A deep damager of children, a murderer of ambition and wellbeing, an unjust disregard for human rights; it is met with a plethora of excuses and promises tied up in the wriggling waffle of politics.
Unfortunately, we have to realise that the blind lead the blind when it comes to getting rid of poverty. We have such an investment from politicians of all parties in doing what has been done before, and a mindset of doing a bit here and a bit there, that a revolution in thinking is furthest from their minds.
They concentrate on keeping power – or taking power – and this is the only political game in town. Hence when an ageing activist like me arrives bearing a gift of thinking differently, they resort to their usual mantra that they are invigorating their fight to end poverty, or that they will when they get into power.
A fundamental change has to take place when 50% of the health budget tries to keep poor people healthy against the damage done by poverty. When 50% of people with cardiac illnesses suffer from food poverty. When schools are expected to manage the poverty that is brought into the classroom while offering a Rolls-Royce educational service to our children.
The impossible is therefore expected, when a careful bit of rearranging of governmental thinking would make the impossible possible.
A Ministry of Poverty is needed which will take the responsibility for preventing or curing poverty away from government departments who do not have the skills or the budgets to do so.
Would you ask a doctor to prevent someone slipping into poverty? Or cure a patient of poverty? No; you can only ask them to execute their skills in helping people back into health, a health that is often damaged by poverty.
You can’t ask a teacher to cure a child of the poverty they live in. In some ways we expect teachers to make up for the damage poverty does to the child, but teachers are trained to teach, not to radically empty the child of poverty.
No one in government has a poverty-busting role, except in name only. They can’t do it because largely they don’t have the mindset, or the skills or time. They must simply continue to muddle through.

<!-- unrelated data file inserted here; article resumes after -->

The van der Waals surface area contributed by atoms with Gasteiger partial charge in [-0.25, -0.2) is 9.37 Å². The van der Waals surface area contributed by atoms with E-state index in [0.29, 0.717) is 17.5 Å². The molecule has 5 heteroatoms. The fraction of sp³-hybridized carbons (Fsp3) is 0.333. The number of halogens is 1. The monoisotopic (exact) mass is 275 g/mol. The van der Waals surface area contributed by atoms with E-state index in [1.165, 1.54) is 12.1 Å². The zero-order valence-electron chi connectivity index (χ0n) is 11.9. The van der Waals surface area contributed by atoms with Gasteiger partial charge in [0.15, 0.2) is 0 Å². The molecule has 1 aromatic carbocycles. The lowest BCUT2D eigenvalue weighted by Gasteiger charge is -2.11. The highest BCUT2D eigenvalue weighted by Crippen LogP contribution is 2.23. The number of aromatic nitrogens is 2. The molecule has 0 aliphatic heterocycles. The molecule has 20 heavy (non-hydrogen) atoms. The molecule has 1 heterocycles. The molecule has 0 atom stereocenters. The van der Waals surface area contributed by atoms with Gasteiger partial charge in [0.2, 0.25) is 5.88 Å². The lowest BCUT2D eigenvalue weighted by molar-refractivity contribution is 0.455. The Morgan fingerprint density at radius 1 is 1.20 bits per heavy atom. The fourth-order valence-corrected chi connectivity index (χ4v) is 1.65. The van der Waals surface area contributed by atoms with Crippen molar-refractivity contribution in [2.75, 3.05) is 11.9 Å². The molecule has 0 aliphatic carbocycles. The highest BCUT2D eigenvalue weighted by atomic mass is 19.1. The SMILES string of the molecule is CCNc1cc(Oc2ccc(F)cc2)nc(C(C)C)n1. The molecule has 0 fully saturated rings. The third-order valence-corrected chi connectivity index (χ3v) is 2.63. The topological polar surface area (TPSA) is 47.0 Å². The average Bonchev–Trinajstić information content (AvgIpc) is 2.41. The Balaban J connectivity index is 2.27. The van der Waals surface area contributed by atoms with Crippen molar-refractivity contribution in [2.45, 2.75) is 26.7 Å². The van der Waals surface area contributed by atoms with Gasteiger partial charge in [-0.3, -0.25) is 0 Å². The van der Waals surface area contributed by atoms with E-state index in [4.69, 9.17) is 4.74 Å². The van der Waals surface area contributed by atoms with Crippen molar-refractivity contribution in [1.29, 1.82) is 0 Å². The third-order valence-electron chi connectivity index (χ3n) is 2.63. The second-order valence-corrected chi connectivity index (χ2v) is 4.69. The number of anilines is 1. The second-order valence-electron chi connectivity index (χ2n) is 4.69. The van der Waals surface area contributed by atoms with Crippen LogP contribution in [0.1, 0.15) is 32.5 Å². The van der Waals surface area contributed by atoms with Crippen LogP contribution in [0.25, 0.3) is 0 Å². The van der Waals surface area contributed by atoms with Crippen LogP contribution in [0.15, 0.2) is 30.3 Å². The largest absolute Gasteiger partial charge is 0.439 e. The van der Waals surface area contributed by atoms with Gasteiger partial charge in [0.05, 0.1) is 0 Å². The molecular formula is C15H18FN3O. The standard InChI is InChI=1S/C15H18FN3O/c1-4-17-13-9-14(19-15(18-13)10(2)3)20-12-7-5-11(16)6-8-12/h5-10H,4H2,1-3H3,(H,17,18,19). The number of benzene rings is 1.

Yet poverty also destroys the ambitions of people entering politics. Ask any politician why they enter politics and they nearly always refer to bringing about justice and fairness and the ending of poverty.
From Tony Blair to David Cameron, it’s a big buzz to think you can go in and change poverty, ending it or reducing it immeasurably. Yet no one has done it.
So my minuscule manifesto – minuscule in physical size only – calls for all to support a bill I am putting through parliament to create a Ministry of Poverty. To enter the debate as to why we spend billions on warehousing people in poverty yet precious little on prevention and cure of poverty.
Most politicians, though, agree that we are not doing enough and need to do more. One of the problems seems to be with the word ‘poverty’. They don’t like it. Call it something else and we might get there. One MP quoted the reason why the Ministry of War was changed to the Ministry of Defence. War, like poverty, is a negative.
Hence the use of ‘levelling up’, a nicer way of talking about poverty.
But it’s not just in the name. It’s in the scattered programmes, the lack of real achievement in ending poverty that needs to be addressed.
Only by centralising and drawing all efforts together can poverty be ended. A place where all the best examples can be measured and, if found effective, rolled out. At the moment we have a disparate, uncoordinated effort.
It’s not going to be easy to rid ourselves of poverty. But we need to do it.
John Bird is the founder and editor in chief of The Big Issue. Read more of his words here.
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